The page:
Turn on debugging as defined by debug-level. If this option is specified, even with a zero argument, slapd will not fork or disassociate from the invoking terminal. Some general operation and status messages are printed for any value of debug-level. debug-level is taken as a bit string, with each bit corresponding to a different kind of debugging information. Comma-separated arrays of friendly names can be specified to select debugging output of the corresponding debugging information. All the names recognized by the loglevel directive described in slapd.conf(5) are supported. If debug-level is ?, a list of installed debug-levels is printed, and slapd exits.

Remember that if you turn on packet logging, packets containing bind passwords will be output, so if you redirect the log to a logfile, that file should be read-protected.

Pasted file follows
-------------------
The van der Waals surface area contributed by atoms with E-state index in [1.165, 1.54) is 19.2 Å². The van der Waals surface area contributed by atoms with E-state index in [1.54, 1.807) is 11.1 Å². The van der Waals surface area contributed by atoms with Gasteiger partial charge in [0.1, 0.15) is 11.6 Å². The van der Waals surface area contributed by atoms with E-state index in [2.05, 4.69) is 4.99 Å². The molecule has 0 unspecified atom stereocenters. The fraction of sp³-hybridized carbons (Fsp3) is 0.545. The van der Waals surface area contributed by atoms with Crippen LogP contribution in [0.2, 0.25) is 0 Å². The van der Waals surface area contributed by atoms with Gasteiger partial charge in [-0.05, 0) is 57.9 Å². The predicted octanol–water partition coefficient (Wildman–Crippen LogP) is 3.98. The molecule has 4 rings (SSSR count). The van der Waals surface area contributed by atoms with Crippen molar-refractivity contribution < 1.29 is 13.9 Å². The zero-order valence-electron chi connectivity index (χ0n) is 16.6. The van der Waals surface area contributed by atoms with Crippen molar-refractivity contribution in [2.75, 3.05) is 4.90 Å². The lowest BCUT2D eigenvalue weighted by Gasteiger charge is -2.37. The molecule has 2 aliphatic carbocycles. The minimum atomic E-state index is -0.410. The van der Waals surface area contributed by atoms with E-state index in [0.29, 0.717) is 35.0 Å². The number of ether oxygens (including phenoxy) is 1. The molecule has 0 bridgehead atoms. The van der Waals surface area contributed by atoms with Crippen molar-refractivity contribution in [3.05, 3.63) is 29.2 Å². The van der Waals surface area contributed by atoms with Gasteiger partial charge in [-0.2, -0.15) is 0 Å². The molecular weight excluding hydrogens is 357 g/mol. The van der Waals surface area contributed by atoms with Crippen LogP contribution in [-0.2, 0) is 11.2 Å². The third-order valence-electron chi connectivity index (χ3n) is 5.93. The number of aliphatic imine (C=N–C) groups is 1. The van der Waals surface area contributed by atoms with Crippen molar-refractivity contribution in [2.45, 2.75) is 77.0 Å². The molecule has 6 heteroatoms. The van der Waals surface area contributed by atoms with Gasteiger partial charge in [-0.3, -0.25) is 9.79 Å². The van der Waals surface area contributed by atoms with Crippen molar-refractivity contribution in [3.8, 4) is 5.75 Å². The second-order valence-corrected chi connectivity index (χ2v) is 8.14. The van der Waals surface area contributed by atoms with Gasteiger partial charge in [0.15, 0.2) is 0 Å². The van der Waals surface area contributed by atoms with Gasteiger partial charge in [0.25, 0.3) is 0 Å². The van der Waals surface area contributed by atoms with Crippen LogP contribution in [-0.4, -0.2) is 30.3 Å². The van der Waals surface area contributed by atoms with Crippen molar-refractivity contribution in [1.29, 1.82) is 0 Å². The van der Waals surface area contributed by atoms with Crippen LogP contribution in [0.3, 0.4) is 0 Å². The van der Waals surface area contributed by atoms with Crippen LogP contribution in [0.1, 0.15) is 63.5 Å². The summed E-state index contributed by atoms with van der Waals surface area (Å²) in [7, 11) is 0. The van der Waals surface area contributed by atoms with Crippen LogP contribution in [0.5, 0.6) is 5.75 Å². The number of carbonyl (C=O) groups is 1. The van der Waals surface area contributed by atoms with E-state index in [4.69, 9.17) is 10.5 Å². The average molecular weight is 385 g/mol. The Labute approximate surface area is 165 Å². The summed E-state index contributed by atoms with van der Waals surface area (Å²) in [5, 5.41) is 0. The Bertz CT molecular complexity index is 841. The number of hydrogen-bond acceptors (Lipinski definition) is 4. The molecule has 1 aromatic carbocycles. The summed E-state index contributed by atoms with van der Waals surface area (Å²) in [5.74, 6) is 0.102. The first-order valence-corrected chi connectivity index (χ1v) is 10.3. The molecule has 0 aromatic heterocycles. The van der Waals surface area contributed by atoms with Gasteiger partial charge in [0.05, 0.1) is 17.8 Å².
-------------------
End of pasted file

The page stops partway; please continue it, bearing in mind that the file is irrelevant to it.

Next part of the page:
-s syslog-level
This option tells slapd at what debug-level debugging statements should be logged to the syslog(8) facility. The value syslog-level can be set to any value or combination allowed by the -d switch. Slapd logs all messages selected by syslog-leveli at the syslog(3) severity debug-level DEBUG, on the unit specified with -l.
-n service-name
Specifies the service name for logging and other purposes. Defaults to basename of argv[0], i.e.: "slapd".
-l syslog-local-user
Selects the local user of the syslog(8) facility. Value can be LOCAL0, through LOCAL7, as well as USER and DAEMON. The default is LOCAL4. However, this option is only permitted on systems that support local users with the syslog(8) facility. Logging to syslog(8) occurs at the "DEBUG" severity debug-level.
-f slapd-config-file
Specifies the slapd configuration file. The default is /etc/ldap/slapd.conf.
-F slapd-config-directory